Plan D drugs

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Plan D drugs

Postby stevelb » Fri Mar 15, 2013 5:38 pm

Used the Medicare website and found a number of Plans that cover my meds. A significant difference between the lowest and highest cost plan. I don't want to use either Walmart or CVS. Elimating those two is there any reason not to choose the lowest cost plan? After using the Medicare tool, why would anyone take a plan that was a lot more expensive than others?
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Re: Plan D drugs

Postby Sam I Am » Fri Mar 15, 2013 6:01 pm

Message deleted.
Last edited by Sam I Am on Sun Oct 06, 2013 2:40 pm, edited 1 time in total.
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Re: Plan D drugs

Postby mur44 » Fri Mar 15, 2013 6:11 pm

You should choose Medicare PART D plan based on the following criterion:

Plan that is the lowest TOTAL annual cost that covers
all your drugs (with no usage restrictions: Step Therapy,
Prior Authorization and Quantity limit).

Also, make sure the plan has 3 (or higher) star rating.

Note that using mail order usually saves some money.


Disclosure: I am a Certified Volunteer Medicare Counselor from NJ
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Re: Plan D drugs

Postby midareff » Fri Mar 15, 2013 7:16 pm

I took AARP United for RX with the Preferred Plan. They went through an evaluation to get me the lowest plan expenses which included costs of the drugs I was taking. I worked with my doctor to chnge a few drugs to generics and use their mail order pharmacy. Three of my four medications are free 90 day supply and one is $5.00 every three months. Insurance is $41.40 a month. Drug selection matters.
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Re: Plan D drugs

Postby stilts1007 » Sat Mar 16, 2013 1:06 am

mur44 wrote:You should choose Medicare PART D plan based on the following criterion:

Plan that is the lowest TOTAL annual cost that covers
all your drugs (with no usage restrictions: Step Therapy,
Prior Authorization and Quantity limit)
.


Speaking as a pharmacist, this an important distinction that I know gets lost on a lot of patients, and I think probably by design on the part of some of the insurance companies that put out the plans.
I can't tell you how many times I have had a patient tell me "the website said it would be covered" when really, it is covered BUT for a maximum of 1 tab daily, or is covered ONLY when patient has tried 2 alternatives first, or only AFTER doctor sends in mountains of paperwork to the insurance company for review.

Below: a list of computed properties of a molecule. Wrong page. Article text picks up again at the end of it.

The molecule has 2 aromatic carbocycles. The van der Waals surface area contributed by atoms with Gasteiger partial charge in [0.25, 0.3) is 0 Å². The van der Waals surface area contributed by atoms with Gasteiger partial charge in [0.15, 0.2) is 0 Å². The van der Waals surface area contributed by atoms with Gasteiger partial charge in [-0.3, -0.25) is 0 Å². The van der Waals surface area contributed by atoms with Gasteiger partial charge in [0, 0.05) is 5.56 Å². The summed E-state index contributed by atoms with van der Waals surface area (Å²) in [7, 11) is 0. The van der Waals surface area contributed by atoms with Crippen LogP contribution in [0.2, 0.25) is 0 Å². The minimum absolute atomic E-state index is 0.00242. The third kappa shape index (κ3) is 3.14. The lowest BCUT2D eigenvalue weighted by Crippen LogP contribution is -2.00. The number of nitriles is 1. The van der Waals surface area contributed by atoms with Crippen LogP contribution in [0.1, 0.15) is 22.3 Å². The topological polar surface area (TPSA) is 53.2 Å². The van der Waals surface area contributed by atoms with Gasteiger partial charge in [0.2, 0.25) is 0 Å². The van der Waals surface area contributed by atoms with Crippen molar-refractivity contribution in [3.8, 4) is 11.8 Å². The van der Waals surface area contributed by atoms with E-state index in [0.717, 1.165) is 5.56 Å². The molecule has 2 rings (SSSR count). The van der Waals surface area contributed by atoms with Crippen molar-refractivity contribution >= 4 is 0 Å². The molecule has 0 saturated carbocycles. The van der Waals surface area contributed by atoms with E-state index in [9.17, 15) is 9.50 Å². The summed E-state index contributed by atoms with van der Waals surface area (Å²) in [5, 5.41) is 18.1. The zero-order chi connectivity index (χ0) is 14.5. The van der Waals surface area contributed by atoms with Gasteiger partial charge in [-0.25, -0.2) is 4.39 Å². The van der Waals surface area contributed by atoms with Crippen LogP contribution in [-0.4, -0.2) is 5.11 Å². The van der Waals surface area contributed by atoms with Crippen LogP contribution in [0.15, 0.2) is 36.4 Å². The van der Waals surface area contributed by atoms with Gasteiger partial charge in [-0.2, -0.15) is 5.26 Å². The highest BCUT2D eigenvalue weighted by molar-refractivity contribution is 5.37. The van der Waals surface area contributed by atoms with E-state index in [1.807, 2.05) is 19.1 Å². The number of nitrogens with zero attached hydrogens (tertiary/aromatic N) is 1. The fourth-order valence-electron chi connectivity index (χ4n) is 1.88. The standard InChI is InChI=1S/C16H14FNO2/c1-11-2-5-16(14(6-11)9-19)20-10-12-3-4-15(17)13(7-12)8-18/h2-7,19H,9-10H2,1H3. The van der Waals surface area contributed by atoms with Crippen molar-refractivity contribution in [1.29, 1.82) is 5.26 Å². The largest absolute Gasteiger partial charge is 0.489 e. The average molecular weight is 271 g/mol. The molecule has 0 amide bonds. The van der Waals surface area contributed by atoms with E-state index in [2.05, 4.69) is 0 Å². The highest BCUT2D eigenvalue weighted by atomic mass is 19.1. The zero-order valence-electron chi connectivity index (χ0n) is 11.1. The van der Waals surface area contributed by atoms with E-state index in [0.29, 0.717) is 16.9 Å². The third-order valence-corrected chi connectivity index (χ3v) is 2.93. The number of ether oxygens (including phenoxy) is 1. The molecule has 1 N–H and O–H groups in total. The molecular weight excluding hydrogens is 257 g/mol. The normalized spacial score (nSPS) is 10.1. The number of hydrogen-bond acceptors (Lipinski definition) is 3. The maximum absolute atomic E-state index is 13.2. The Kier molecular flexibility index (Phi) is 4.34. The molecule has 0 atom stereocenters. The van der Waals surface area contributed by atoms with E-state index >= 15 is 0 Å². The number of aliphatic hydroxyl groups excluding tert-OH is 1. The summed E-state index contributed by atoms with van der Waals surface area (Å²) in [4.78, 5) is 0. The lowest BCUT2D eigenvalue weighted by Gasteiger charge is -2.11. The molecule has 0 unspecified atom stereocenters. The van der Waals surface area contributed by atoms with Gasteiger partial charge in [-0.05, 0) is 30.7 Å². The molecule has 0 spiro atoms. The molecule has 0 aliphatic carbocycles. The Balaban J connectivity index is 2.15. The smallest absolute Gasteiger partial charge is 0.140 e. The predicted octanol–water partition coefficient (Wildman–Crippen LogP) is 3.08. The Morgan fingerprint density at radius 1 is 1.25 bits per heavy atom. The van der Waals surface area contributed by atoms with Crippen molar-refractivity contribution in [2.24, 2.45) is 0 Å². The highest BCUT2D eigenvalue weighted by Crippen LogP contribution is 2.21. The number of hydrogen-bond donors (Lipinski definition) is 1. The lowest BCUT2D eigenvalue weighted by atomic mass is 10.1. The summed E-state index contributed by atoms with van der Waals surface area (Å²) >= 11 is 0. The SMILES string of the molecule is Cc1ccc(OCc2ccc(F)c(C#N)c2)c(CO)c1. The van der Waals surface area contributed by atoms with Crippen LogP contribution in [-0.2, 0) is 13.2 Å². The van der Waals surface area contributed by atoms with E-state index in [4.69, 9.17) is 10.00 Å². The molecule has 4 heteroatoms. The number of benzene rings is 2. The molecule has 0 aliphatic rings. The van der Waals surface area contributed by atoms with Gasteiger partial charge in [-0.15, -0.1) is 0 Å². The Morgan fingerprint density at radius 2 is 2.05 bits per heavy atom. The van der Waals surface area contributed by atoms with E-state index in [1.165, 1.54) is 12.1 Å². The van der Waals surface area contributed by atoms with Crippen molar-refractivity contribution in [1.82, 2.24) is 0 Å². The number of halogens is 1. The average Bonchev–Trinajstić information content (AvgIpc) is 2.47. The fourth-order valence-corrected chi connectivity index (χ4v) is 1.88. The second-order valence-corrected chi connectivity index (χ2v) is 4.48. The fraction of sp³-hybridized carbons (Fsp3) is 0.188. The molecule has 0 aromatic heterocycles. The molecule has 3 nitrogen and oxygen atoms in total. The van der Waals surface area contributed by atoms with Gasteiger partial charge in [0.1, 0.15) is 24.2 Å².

It's frustrating for us and for the patients. So make sure your medications are covered with no restrictions.
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Re: Plan D drugs

Postby Sheepdog » Sat Mar 16, 2013 1:27 am

mur44 wrote:You should choose Medicare PART D plan based on the following criterion:

Plan that is the lowest TOTAL annual cost that covers
all your drugs (with no usage restrictions: Step Therapy,
Prior Authorization and Quantity limit).

Also, make sure the plan has 3 (or higher) star rating.

Note that using mail order usually saves some money.



As this says, don't automatically take the lowest monthly premium, but the lowest total annual cost for the drugs you use. Too many buyers of these policies pick the lowest premium without looking at their prescriptions. They often will end up with higher costs due to co-pays, higher drug prices, etc. When you look at the insurance companies at the Medicare site, be sure to add the drugs you use, the strength of the drugs, and the dosage and then compare the total annual cost calculations for each company. Often an insurance company with a higher monthly premium has a lower total annual cost.

I review rates every year and have used several companies to get the lowest cost. For the last 2 or 3 years, the lowest cost policy for my wife and I has been First Health Part D Value Plus (from Coventry Health Care). All of our normal maintenance drugs are presently generic, and none of these require any copay with our policies. Each of us pay $33.90 a month insurance premium.
A side note: Four years ago my wife was using several high cost non-generic drugs. She was reaching the "donut hole" regularly. She changed physicians and he said he wanted to try generic medications to replace Actos and the other name drugs. They worked just as well, were low cost, and safer.
People should not say everything they think. They should think about everything they say.
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Re: Plan D drugs

Postby kitteh » Sat Mar 16, 2013 5:33 am

stilts1007 wrote:
mur44 wrote:You should choose Medicare PART D plan based on the following criterion:

Plan that is the lowest TOTAL annual cost that covers
all your drugs (with no usage restrictions: Step Therapy,
Prior Authorization and Quantity limit)
.


Speaking as a pharmacist, this an important distinction that I know gets lost on a lot of patients, and I think probably by design on the part of some of the insurance companies that put out the plans.
I can't tell you how many times I have had a patient tell me "the website said it would be covered" when really, it is covered BUT for a maximum of 1 tab daily, or is covered ONLY when patient has tried 2 alternatives first, or only AFTER doctor sends in mountains of paperwork to the insurance company for review.
It's frustrating for us and for the patients. So make sure your medications are covered with no restrictions.


I have AARP for Plan D, and they have been great. Only one brand name med needed an exception (one page) and they okayed it in a day.
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